Vehicle-to-Vehicle Technologies—the Future of Road Safety?

thumbnail_transportationEvery year in the United States, vehicle accidents result in millions of injuries and tens of thousands of deaths. While the number of fatalities has generally decreased over time—in part due to safety improvements such as seat belts—advanced technologies currently being developed could reduce the number even further. For National Safety Month, we share our exploration of vehicle-to-vehicle technologies (V2Vs).

Imagine if your car could see around corners

V2Vs consist of GPS and other components within a vehicle, as well as an external communication system, as shown below. Vehicles equipped with V2Vs would wirelessly share speed, location, and other data with other nearby vehicles also equipped with V2Vs. V2Vs analyze that shared data and warn drivers of potential collisions by flashing lights or otherwise getting drivers’ attention.

fig. 2(Excerpted from GAO-14-13)

Existing technologies such as cameras and radar can alert drivers to some potential collisions. However, V2Vs are able to alert drivers to types of collisions in which drivers or existing technologies may not be able to “see” another vehicle. For example, V2Vs can alert drivers to potential crash scenarios such as an approaching vehicle around a corner, as shown in the figure below.

fig. 1(Excerpted from GAO-14-13)

The end of traffic accidents? Not so fast

As we reported, according to the U.S. Department of Transportation (DOT), V2Vs have the potential to address 76% of all multi-vehicle crashes involving at least one passenger vehicle.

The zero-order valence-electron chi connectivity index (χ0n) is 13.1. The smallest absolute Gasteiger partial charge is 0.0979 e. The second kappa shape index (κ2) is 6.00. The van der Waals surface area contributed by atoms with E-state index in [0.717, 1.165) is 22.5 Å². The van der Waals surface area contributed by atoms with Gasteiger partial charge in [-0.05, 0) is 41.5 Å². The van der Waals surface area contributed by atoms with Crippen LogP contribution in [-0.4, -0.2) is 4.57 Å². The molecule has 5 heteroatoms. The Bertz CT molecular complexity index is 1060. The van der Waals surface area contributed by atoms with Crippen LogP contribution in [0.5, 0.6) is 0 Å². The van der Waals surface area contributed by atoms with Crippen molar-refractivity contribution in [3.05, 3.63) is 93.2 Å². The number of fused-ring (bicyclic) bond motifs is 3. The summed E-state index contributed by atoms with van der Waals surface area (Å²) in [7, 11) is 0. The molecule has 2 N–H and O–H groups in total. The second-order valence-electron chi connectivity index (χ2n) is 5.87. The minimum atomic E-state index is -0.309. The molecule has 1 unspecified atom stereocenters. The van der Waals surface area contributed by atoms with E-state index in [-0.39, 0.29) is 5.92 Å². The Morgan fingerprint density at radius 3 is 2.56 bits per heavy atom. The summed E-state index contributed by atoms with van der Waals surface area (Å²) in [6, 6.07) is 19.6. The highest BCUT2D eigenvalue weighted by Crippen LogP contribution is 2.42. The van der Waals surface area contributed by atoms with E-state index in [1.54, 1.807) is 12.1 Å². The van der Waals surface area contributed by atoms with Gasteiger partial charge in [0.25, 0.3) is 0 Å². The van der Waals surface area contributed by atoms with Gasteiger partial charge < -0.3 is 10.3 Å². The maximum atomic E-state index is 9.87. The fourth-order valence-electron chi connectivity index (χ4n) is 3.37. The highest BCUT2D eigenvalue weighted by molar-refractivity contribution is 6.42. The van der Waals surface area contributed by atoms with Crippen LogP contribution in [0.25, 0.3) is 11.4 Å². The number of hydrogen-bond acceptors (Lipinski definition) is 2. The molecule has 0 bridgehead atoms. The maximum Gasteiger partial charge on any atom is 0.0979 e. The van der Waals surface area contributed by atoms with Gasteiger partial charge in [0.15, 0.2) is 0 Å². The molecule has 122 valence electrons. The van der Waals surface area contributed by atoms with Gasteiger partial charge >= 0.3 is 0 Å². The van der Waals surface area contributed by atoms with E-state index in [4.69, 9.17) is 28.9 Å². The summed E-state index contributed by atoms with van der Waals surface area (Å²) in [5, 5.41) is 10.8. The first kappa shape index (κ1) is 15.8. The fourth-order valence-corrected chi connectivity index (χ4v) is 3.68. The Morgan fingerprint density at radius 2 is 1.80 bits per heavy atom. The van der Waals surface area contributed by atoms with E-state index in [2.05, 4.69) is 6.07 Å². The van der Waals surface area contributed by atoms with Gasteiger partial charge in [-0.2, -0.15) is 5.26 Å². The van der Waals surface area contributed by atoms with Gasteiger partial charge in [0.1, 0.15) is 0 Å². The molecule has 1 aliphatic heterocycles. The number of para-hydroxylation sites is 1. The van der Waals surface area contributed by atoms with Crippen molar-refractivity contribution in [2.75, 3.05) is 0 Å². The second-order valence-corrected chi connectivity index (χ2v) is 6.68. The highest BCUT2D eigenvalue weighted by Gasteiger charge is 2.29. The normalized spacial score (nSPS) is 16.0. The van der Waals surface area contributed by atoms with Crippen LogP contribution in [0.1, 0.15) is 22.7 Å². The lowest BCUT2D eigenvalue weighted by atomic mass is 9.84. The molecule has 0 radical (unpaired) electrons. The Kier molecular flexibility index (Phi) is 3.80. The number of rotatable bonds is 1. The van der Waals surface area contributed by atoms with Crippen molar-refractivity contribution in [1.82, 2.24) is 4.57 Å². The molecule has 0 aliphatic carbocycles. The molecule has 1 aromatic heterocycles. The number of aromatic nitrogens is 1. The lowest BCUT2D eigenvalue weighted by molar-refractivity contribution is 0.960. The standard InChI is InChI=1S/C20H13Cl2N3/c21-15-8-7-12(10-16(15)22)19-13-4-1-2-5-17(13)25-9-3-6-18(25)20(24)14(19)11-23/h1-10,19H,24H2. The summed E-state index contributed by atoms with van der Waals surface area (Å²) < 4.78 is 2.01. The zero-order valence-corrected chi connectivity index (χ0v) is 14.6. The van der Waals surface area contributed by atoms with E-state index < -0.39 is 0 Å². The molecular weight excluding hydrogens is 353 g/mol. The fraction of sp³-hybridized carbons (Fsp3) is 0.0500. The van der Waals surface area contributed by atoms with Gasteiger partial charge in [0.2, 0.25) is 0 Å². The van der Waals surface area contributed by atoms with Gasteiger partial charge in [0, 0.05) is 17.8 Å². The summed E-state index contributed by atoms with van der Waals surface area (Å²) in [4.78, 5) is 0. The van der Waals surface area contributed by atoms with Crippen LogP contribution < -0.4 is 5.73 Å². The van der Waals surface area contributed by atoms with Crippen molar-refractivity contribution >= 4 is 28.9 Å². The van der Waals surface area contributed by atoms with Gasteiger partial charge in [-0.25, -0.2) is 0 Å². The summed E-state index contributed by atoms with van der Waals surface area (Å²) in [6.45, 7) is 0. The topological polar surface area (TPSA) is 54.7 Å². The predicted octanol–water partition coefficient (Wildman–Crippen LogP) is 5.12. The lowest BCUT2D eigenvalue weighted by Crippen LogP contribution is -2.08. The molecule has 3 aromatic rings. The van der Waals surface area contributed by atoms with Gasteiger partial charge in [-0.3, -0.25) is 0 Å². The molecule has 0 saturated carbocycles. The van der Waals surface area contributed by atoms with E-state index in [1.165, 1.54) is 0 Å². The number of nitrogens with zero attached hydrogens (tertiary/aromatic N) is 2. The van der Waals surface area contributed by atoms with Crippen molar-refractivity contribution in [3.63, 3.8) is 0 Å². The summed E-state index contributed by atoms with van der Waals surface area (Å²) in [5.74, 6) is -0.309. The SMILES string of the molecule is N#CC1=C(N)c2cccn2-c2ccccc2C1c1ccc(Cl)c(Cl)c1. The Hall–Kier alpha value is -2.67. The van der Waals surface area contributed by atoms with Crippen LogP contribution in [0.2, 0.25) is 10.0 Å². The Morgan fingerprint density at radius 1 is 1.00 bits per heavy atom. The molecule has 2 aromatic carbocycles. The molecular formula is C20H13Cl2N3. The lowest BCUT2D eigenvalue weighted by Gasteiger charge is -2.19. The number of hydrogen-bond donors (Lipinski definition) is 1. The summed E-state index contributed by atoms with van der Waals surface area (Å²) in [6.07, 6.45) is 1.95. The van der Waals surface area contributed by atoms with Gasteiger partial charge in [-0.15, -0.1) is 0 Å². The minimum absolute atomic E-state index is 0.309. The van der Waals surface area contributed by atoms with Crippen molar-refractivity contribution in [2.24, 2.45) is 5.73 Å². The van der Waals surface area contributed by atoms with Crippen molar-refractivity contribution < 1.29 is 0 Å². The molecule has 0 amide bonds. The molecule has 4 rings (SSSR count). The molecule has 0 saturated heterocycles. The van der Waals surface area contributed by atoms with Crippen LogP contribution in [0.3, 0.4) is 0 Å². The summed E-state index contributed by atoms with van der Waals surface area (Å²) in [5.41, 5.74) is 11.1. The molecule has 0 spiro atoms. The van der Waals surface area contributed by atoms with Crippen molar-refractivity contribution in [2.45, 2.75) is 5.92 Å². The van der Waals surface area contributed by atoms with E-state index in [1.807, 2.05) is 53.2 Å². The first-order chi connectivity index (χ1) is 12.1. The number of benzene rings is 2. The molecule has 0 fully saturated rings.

However, while V2Vs have great potential, we found a number of challenges to realizing their projected safety benefits. For example:

  • Nearly all vehicles on the road would need V2V technologies to achieve significant safety benefits;
  • Drivers must still respond to the V2V warnings. If drivers are, for example, distracted, V2Vs may be less effective;
  • The costs of equipping vehicles with V2Vs are unknown. While many experts we met with said that the costs of equipping vehicles with V2Vs are not likely to be significant, the costs of a system needed to ensure the security of the data transmitted between vehicles could be; and
  • Overcoming potential privacy concerns of drivers and the public in a system that involves sharing data among vehicles could hamper development and adoption.

DOT is working closely with automobile manufacturers and others to address these and other challenges and move toward the deployment of V2Vs in new vehicles.
Check out this video, showing these technologies in action:


  • Questions about the content of this post? Contact David Wise at wised@gao.gov.
  • Comments on the WatchBlog? Contact blog@gao.gov.
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